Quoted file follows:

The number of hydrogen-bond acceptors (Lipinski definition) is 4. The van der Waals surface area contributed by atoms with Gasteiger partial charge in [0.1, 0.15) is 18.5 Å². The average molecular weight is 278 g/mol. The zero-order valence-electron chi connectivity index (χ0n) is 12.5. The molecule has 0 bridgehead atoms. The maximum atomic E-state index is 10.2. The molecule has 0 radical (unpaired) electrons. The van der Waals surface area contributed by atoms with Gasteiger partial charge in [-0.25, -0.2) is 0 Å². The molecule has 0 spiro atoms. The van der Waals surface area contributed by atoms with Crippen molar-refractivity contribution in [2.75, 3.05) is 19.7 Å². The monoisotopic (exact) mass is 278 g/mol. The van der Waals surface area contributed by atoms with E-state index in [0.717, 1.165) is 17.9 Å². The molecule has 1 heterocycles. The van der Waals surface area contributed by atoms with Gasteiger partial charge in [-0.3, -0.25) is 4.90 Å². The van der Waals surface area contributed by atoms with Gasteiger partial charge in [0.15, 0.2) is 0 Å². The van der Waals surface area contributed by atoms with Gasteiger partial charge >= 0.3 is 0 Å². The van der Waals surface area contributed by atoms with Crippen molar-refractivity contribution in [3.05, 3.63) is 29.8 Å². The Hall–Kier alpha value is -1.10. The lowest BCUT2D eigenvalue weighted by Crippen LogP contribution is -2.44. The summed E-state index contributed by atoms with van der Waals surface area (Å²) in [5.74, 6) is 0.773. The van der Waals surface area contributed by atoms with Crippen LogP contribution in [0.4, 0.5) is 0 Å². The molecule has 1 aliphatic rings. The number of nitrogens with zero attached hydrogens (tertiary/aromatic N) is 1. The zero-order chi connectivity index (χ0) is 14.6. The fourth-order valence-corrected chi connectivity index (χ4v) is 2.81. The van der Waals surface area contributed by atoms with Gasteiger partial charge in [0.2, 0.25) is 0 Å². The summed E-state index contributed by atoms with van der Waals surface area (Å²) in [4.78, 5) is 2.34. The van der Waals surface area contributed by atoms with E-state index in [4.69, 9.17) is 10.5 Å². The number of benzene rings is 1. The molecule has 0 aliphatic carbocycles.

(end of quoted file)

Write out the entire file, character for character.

The number of hydrogen-bond acceptors (Lipinski definition) is 4. The van der Waals surface area contributed by atoms with Gasteiger partial charge in [0.1, 0.15) is 18.5 Å². The average molecular weight is 278 g/mol. The zero-order valence-electron chi connectivity index (χ0n) is 12.5. The molecule has 0 bridgehead atoms. The maximum atomic E-state index is 10.2. The molecule has 0 radical (unpaired) electrons. The van der Waals surface area contributed by atoms with Gasteiger partial charge in [-0.25, -0.2) is 0 Å². The molecule has 0 spiro atoms. The van der Waals surface area contributed by atoms with Crippen molar-refractivity contribution in [2.75, 3.05) is 19.7 Å². The monoisotopic (exact) mass is 278 g/mol. The van der Waals surface area contributed by atoms with E-state index in [0.717, 1.165) is 17.9 Å². The molecule has 1 heterocycles. The van der Waals surface area contributed by atoms with Gasteiger partial charge in [-0.3, -0.25) is 4.90 Å². The van der Waals surface area contributed by atoms with Gasteiger partial charge in [0.15, 0.2) is 0 Å². The van der Waals surface area contributed by atoms with Gasteiger partial charge >= 0.3 is 0 Å². The van der Waals surface area contributed by atoms with Crippen molar-refractivity contribution in [3.05, 3.63) is 29.8 Å². The Hall–Kier alpha value is -1.10. The lowest BCUT2D eigenvalue weighted by Crippen LogP contribution is -2.44. The summed E-state index contributed by atoms with van der Waals surface area (Å²) in [5.74, 6) is 0.773. The van der Waals surface area contributed by atoms with Crippen LogP contribution in [0.4, 0.5) is 0 Å². The molecule has 1 aliphatic rings. The number of nitrogens with zero attached hydrogens (tertiary/aromatic N) is 1. The zero-order chi connectivity index (χ0) is 14.6. The fourth-order valence-corrected chi connectivity index (χ4v) is 2.81. The van der Waals surface area contributed by atoms with Gasteiger partial charge in [0.2, 0.25) is 0 Å². The summed E-state index contributed by atoms with van der Waals surface area (Å²) in [4.78, 5) is 2.34. The van der Waals surface area contributed by atoms with E-state index in [4.69, 9.17) is 10.5 Å². The number of benzene rings is 1. The molecule has 0 aliphatic carbocycles.